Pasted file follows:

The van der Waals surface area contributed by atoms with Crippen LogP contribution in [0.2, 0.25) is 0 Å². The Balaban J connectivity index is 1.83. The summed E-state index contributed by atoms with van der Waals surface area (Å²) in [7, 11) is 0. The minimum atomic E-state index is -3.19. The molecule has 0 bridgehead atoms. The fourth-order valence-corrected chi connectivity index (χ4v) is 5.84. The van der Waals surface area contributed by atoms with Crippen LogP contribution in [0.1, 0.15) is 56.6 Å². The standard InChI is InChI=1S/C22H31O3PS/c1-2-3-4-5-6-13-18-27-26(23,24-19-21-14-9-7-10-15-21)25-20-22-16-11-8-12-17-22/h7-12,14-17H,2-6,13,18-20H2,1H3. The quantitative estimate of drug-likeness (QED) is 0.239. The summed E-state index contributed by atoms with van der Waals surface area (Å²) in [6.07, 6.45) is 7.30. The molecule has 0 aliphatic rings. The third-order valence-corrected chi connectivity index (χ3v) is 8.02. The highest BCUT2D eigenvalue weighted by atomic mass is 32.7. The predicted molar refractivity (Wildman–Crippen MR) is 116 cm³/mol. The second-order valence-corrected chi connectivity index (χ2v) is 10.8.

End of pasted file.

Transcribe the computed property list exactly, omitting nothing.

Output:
The van der Waals surface area contributed by atoms with Crippen LogP contribution in [0.2, 0.25) is 0 Å². The Balaban J connectivity index is 1.83. The summed E-state index contributed by atoms with van der Waals surface area (Å²) in [7, 11) is 0. The minimum atomic E-state index is -3.19. The molecule has 0 bridgehead atoms. The fourth-order valence-corrected chi connectivity index (χ4v) is 5.84. The van der Waals surface area contributed by atoms with Crippen LogP contribution in [0.1, 0.15) is 56.6 Å². The standard InChI is InChI=1S/C22H31O3PS/c1-2-3-4-5-6-13-18-27-26(23,24-19-21-14-9-7-10-15-21)25-20-22-16-11-8-12-17-22/h7-12,14-17H,2-6,13,18-20H2,1H3. The quantitative estimate of drug-likeness (QED) is 0.239. The summed E-state index contributed by atoms with van der Waals surface area (Å²) in [6.07, 6.45) is 7.30. The molecule has 0 aliphatic rings. The third-order valence-corrected chi connectivity index (χ3v) is 8.02. The highest BCUT2D eigenvalue weighted by atomic mass is 32.7. The predicted molar refractivity (Wildman–Crippen MR) is 116 cm³/mol. The second-order valence-corrected chi connectivity index (χ2v) is 10.8.